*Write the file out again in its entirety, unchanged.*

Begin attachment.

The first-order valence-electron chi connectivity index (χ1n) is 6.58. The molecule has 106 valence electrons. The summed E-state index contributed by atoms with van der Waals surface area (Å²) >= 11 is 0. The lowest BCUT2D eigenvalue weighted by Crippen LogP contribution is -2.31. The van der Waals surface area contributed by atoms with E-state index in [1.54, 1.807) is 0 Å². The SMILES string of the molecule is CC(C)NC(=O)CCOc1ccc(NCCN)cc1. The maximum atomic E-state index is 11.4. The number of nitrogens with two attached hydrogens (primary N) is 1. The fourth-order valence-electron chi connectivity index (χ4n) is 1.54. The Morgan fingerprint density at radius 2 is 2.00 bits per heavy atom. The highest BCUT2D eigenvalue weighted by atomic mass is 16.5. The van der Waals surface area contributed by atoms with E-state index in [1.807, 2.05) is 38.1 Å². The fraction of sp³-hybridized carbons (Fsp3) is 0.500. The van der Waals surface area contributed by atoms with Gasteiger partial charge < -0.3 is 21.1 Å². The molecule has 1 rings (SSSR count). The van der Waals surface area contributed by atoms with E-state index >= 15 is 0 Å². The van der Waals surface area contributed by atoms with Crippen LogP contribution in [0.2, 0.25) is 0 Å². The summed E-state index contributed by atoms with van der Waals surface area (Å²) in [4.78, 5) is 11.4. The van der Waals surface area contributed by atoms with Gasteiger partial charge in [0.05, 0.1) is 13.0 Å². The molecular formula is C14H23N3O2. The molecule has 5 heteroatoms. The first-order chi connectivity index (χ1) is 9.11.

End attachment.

The first-order valence-electron chi connectivity index (χ1n) is 6.58. The molecule has 106 valence electrons. The summed E-state index contributed by atoms with van der Waals surface area (Å²) >= 11 is 0. The lowest BCUT2D eigenvalue weighted by Crippen LogP contribution is -2.31. The van der Waals surface area contributed by atoms with E-state index in [1.54, 1.807) is 0 Å². The SMILES string of the molecule is CC(C)NC(=O)CCOc1ccc(NCCN)cc1. The maximum atomic E-state index is 11.4. The number of nitrogens with two attached hydrogens (primary N) is 1. The fourth-order valence-electron chi connectivity index (χ4n) is 1.54. The Morgan fingerprint density at radius 2 is 2.00 bits per heavy atom. The highest BCUT2D eigenvalue weighted by atomic mass is 16.5. The van der Waals surface area contributed by atoms with E-state index in [1.807, 2.05) is 38.1 Å². The fraction of sp³-hybridized carbons (Fsp3) is 0.500. The van der Waals surface area contributed by atoms with Gasteiger partial charge < -0.3 is 21.1 Å². The molecule has 1 rings (SSSR count). The van der Waals surface area contributed by atoms with E-state index >= 15 is 0 Å². The van der Waals surface area contributed by atoms with Crippen LogP contribution in [0.2, 0.25) is 0 Å². The summed E-state index contributed by atoms with van der Waals surface area (Å²) in [4.78, 5) is 11.4. The van der Waals surface area contributed by atoms with Gasteiger partial charge in [0.05, 0.1) is 13.0 Å². The molecular formula is C14H23N3O2. The molecule has 5 heteroatoms. The first-order chi connectivity index (χ1) is 9.11.